MANAGER Roy Hodgson is confident England’s young and talented squad will flourish when their Euro 2016 campaign gets under way tonight against Russia.
Nine months after qualification was sealed and 24 days after preparations began, the Three Lions kick off Group B against Leonid Slutsky’s men at the imposing Stade Velodrome in Marseille.
Wales and Slovakia swiftly follow after England attempt to win a European Championship opener for the first time amid a backdrop of fan trouble in the city centre.
It is an unwelcome snapshot of years gone by, but Hodgson is focusing on the football, expressing his confidence in the side he will charge with victory on the Cote d’Azur.
“I feel happy with it,” he said of his starting line-up, which will be revealed to the players this morning.
“It is not something that has suddenly been sprung upon us over the last few days, it is something which has been emerging certainly over the last six months.
“You are right that, it hasn’t emerged over the last four years or even over two years, but certainly over the last six months the team that I’ll pick (for today) and the team I might pick in future games, they’ve been emerging and I feel very comfortable now I know what those players can do on the field and what they can do together.”
Hodgson was in good spirits as he teased photographers during the open training session.
The 68-year-old was pictured holding up a small piece of paper for the assembled media, seemingly mocking assistant Ray Lewington, who was photographed on Tuesday carrying a clipboard with a number of player names written on headed Football Association notepaper.
There may be comfort and confidence in the side, but Hodgson knows there are always aspects of the game to improve at international level.
Recent wins over hosts France, world champions Germany and Portugal, ranked eighth in the world, show they can threaten the best, which could make the next month one to remember.
“We know these players can play football,” Hodgson said of his squad. “We see it at their clubs.
“My fear as a coach would be that the players take anxiety on to the field, that they’re weighed down when they go out and play and don’t play as well as they like, imagining the headlines.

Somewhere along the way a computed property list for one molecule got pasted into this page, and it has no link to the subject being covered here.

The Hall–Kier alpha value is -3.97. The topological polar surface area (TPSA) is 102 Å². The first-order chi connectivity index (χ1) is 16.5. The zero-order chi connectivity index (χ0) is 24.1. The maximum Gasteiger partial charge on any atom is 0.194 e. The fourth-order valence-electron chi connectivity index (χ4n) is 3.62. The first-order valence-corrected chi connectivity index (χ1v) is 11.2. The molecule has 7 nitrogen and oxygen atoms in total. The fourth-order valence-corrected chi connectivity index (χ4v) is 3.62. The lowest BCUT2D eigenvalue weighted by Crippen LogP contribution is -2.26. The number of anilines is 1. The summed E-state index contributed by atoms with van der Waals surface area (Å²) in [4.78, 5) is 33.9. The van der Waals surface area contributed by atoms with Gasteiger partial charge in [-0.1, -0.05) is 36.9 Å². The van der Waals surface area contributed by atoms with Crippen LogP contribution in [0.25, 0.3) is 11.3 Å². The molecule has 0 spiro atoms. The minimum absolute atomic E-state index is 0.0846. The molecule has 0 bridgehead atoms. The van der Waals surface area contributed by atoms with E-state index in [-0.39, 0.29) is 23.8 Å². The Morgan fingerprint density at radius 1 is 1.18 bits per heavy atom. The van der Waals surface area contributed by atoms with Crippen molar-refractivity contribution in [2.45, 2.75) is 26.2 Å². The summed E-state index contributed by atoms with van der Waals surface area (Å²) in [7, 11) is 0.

“We try and encourage them to believe in themselves, go out and play the football we’ve been trying to play, and we’ll see what it brings.
“We hope it brings some good moments and the people back home like what they see.”
The Duke of Cambridge and Prime Minister David Cameron have been among the well-wishers ahead of England’s Group B opener, although the coaching staff are working hard to relieve the tension such attention can breed.
Captain Wayne Rooney will be key to retaining focus before and during the match against Russia, with Hodgson confirming his place in the starting line-up at the same time as underlining his importance.
“I want him to be the captain of the team, I want him to bring his experience, of course,” he said, stood next to England’s on-field leader on the eve of the game.
“I want him to bring his obvious passion, enthusiasm and desire to do well.
“I don’t honestly believe there are any players out there that need to be dragged along.
“I think they’re all on the same boat, but what Wayne has to say and what Wayne can do as an example is because he got 111 caps and 52 goals.”
Hodgson believes his team will find themselves on a “sticky wicket” if they look to Rooney too much and just wants the forward to do what he has done over the entirety of his England career.
That cannot be entirely true given the temper that impacted his early career, such as the red card against Portugal in the 2006 World Cup quarter-finals.
Dele Alli has proved similarly temperamental during his breakthrough season at Spurs, but Hodgson has no concerns over him ahead of the game with Russia.
“As far as I am concerned on Dele Alli, if he is selected to play I will select him because he is Dele Alli,” the Three Lions boss said.
“He obviously realises as much as anybody that he needs to be careful and we want to finish the game with 11 men.
“That is his responsibility, but me making a big point of it could detract from his game.
“These are the delicate balances all coaches must go through with players who occasionally get a reputation for being easy to provoke.”